While staying at home during the coronavirus pandemic, I noticed my 4-year-old wanting to drink from a bottle each morning. As it turns out, regression can happen during such an uncertain time and it's totally normal. Here are some things that helped.

By Lynn Smith
April 24, 2020
Lynn Smith and her son
Lynn Smith and her son
| Credit: Courtesy of Lynn Smith

I recently wrote a piece on parents giving themselves grace in these unprecedented times because we are being asked to do the impossible. Many parents reached out to me confessing they read the article hiding from their children in their closets/bathrooms/pantry and wept because we are all feeling just how hard parenting in a pandemic has been.

What I didn’t realize at the time was that we also have to show our kids grace too. My recent segment about big kids regressing into toddler-like behavior during stay-at-home orders put that all into perspective.

My 4-year-old has started drinking from a bottle each morning. Friends of mine describe their 8-year-old needing to sleep with them at night. My colleague Jen Westhoven says her 6-year-old is suddenly terrified of bees, flies, and poison ivy. She notes to me, “it’s clearly the placeholder for all her coronavirus fears.”

Exactly right, says Sheryl Ziegler, Psy.D., psychotherapist and host of Dr. Sheryl’s PodCouch. “I’ve been hearing more and more from clients that their children are regressing. Parents are saying things like, ‘They’re talking like a baby a lot. They’re crawling around the floor now. They want to sleep with us at night. They’re not sleeping through the night anymore, or there are more accidents,” she told me on HLN’s Morning Express.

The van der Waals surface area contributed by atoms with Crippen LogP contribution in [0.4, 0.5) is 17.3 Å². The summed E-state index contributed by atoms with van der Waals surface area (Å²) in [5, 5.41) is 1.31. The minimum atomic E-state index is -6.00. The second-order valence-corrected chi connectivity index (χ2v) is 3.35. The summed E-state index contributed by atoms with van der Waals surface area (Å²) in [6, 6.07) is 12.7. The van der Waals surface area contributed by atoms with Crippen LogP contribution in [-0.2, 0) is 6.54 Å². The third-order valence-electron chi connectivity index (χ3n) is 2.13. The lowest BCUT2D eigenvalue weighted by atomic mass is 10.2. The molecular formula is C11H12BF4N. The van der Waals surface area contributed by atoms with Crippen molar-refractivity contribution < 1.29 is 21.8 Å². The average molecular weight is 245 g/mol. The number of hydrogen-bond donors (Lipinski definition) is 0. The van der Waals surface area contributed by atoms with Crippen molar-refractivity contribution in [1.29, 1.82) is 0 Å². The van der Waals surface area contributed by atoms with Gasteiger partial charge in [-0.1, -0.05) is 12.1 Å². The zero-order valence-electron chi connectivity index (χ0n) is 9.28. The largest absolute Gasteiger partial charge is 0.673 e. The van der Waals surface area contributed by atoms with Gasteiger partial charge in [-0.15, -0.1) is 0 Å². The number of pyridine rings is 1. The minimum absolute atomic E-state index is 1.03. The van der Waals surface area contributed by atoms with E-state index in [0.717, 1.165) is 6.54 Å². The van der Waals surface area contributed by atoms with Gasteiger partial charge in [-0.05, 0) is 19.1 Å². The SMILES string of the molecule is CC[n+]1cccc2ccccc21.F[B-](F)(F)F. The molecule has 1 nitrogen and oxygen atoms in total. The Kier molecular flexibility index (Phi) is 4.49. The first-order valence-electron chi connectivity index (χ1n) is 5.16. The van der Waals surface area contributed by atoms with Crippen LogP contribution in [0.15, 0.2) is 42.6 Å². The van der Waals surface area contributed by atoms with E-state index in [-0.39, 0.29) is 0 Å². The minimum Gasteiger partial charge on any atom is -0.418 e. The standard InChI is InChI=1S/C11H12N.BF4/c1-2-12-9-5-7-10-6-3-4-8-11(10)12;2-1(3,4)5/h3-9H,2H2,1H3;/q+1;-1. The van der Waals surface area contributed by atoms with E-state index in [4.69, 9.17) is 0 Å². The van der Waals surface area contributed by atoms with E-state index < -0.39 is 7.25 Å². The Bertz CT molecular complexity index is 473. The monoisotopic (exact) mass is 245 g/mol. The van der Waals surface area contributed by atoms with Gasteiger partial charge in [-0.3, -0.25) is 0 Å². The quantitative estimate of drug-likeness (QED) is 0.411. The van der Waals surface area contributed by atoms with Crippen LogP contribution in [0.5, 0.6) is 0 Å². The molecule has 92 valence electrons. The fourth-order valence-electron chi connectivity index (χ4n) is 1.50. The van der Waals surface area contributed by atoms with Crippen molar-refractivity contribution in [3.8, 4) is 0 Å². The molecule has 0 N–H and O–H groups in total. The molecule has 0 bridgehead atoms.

I breathed a huge sigh of relief in these words. I am not alone. The potty-training accidents, the baby talk, and the persistent meltdowns are all a part of parenting in a pandemic. “What they are saying is, ‘I'm hurting’ or ‘I'm scared;’ ‘Help me;’ ‘Make me feel safe again,’” says Dr. Ziegler. Of course, this makes sense. Kids have been stripped of everything they knew in their short lives and have very few coping mechanisms to deal with the big feelings they are having.

The best thing to do, says Dr. Ziegler, is ignore the behavior if you can and address the underlying meaning. “That's how you get a child through that regressive stage and back to where they normally are developmentally,” adds Dr. Ziegler.

I put her words to practice. I spent days talking back in baby talk and rocking my son like I did when he was an infant. I asked him what song he’d like me to sing and his tense little body would release in my arms and he’d say, “Twinkle, Twinkle, Little Star.” For context, pre-pandemic we could not go anywhere in a car without the Batman or Spider-Man theme song. He’d also make those requests when I asked for a song choice. Now he prefers the same song I would sing to him when he was a baby.

Could it be that he remembers those early years subconsciously? I have no idea, but I know instead of hours of meltdowns each day, they are becoming shorter and less frequent. Still we have good days and bad while adjusting to life without his cousins, grandparents, friends, school, sports ... the list goes on. It has been gutting for a 4-year-old who doesn’t really understand the concept of “This too shall pass” or even anything past tomorrow. But I notice a difference, and these days I will take any marker as an improvement.

Along with some of my dearest friends telling me they’ve noticed changes in their kids, others admit they’re the ones regressing into their college selves by sporting sweats until noon and maybe a few more drinks and late night eats. The two moms who run Cat and Nat, an online community bursting at the seams with support, say there’s no reason for any parent to beat themselves up about their habits right now or worry about having too much free time, not making dinner, or allowing their kids to eat snacks all day. “It’s not a time to be hard on yourself,” Cat told me. “It’s OK; just survive it.”

Regressions will go away after the stressor passes, assures Dr. Ziegler. If they don’t, she says it may be time to see a mental health professional or consult your pediatrician. But for now, let’s all agree that parenting perfectly in a pandemic is impossible. And showing ourselves, each other, and our littles ones grace is essential.

Lynn Smith is the host of HLN's On The Story, which airs 10 a.m. to 12 p.m. ET.